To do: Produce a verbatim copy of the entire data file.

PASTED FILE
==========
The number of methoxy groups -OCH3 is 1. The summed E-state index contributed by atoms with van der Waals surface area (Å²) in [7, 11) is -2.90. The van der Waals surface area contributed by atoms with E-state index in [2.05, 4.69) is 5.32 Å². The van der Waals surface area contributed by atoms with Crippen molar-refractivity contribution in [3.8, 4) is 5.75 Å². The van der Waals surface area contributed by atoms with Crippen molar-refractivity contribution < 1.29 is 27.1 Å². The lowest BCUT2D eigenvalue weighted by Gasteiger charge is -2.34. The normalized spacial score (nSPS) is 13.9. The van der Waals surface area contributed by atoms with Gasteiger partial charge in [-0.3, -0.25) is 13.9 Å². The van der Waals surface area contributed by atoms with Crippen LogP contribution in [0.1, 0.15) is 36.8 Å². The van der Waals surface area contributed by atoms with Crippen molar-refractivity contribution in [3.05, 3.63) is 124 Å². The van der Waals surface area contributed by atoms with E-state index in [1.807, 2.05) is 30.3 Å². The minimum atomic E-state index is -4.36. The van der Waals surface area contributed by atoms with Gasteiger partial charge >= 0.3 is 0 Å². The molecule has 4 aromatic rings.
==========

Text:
The number of methoxy groups -OCH3 is 1. The summed E-state index contributed by atoms with van der Waals surface area (Å²) in [7, 11) is -2.90. The van der Waals surface area contributed by atoms with E-state index in [2.05, 4.69) is 5.32 Å². The van der Waals surface area contributed by atoms with Crippen molar-refractivity contribution in [3.8, 4) is 5.75 Å². The van der Waals surface area contributed by atoms with Crippen molar-refractivity contribution < 1.29 is 27.1 Å². The lowest BCUT2D eigenvalue weighted by Gasteiger charge is -2.34. The normalized spacial score (nSPS) is 13.9. The van der Waals surface area contributed by atoms with Gasteiger partial charge in [-0.3, -0.25) is 13.9 Å². The van der Waals surface area contributed by atoms with Crippen LogP contribution in [0.1, 0.15) is 36.8 Å². The van der Waals surface area contributed by atoms with Crippen molar-refractivity contribution in [3.05, 3.63) is 124 Å². The van der Waals surface area contributed by atoms with E-state index in [1.807, 2.05) is 30.3 Å². The minimum atomic E-state index is -4.36. The van der Waals surface area contributed by atoms with Gasteiger partial charge >= 0.3 is 0 Å². The molecule has 4 aromatic rings.